St. Patrick’s Church, Jurby

St. Patrick’s Church, Jurby

St. Patrick’s Church is in Jurby parish, near the northwest coast of the Isle of Man. Scotland and Ireland can be seen across the Irish Sea on a moderately clear day. The church also has views down the west coast to Peel, across the northern plain of the island, and to the central hills.

History

A small 8th century chapel a few hundred yards to the south-west was Jurby’s first recorded church. The original dedication is knot known but since medieval times was associated with St Cecilia (the patron saint of music). St Cecilia’s Day on 22 November was the parish festival day. In medieval times the church was part of the Whithorn diocese in south-western Scotland. At one point while the English and Scots were at war, the local bishop invited the Scottish clergy of Jurby to visit him. The bishop was criticised by English authorities for fraternising with the enemy.[1] The medieval church was built in the 12th century, which replaced the chapel.[2]

On 12 June 1812 the parishioners successfully petitioned the Crown to replace their small church with a larger one. The church was to consist of pews separated by a central aisle, 36 pews on either side, each pew to hold eight individuals.[3] Ground was broken on the new church, which would become the present-day St. Patrick’s, in 1813, and the structure was finally completed in 1829. There are several Viking carved crosses/gravestones within the church, including the Sigurd Cross. The churchyard contains a Norse burial mound.[4]

The church is located on slightly raised ground, with views across the Irish Sea to both Ireland and Scotland,[5] south-west towards Peel, towards the northern plain of the island, as well as to the central hills.[6]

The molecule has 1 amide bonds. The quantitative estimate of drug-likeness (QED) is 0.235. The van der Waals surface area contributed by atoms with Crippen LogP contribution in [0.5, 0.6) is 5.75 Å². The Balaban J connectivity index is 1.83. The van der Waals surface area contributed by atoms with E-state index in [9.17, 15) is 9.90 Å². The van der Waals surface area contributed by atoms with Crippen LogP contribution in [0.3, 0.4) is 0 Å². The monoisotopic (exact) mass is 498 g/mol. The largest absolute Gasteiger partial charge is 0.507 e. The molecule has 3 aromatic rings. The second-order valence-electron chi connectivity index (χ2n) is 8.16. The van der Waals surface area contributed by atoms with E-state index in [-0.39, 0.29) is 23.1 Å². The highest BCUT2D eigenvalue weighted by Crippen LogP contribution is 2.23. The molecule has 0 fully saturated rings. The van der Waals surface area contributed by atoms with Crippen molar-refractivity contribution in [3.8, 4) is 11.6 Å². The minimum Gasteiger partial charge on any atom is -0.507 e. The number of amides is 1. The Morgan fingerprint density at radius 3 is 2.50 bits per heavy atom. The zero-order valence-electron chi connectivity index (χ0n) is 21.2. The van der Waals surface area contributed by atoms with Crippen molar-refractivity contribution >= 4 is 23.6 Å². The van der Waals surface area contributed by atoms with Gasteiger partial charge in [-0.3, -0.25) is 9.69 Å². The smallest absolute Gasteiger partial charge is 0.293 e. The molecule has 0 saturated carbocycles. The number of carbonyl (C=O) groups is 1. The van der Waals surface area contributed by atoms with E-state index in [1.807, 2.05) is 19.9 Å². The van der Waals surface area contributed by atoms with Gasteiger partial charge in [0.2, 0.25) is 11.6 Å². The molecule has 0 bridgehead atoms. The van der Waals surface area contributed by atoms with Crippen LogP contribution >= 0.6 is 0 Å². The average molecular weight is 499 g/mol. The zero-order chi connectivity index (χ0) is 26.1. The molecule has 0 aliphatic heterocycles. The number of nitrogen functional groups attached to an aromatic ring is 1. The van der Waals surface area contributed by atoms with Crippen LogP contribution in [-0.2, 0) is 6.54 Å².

There are a number of war graves, for British, Commonwealth and Polish servicemen. Many of these died at the nearby RAF Jurby training base during World War II.

The church is an Anglican church, but in 2015 it was reported that regular church services would cease to be held there.[7]

Gallery

References

  1. “Jurby”. Feltham’s Tour. 1798. Archived from the original on April 24, 2016. Retrieved April 24, 2016.
  2. Kneale, Dave (24 June 2015). “Jurby Church looks forward to new beginning”. Isle of Man Courier. Archived from the original on April 24, 2016. Retrieved 24 April 2016.
  3.  The Statutes of the Isle of Man. S. K. Broadbent & Company. 1883. pp. 359–60. Retrieved April 24, 2016.
  4. “Jurby”. Manx Note Book. Archived from the original on April 24, 2016. Retrieved April 24, 2016.
  5. Glovers’ Illustrated Guide and Visitor’s Companion Through the Isle of Man. M. Glover. 1870. p. 9.
  6. H.O. Pub, Issue 145. United States Hydrographic Office. 1917. p. 511.
  7.  http://www.iomtoday.co.im/news/isle-of-man-news/jurby-church-looks-forward-to-new-beginning-1-7322659
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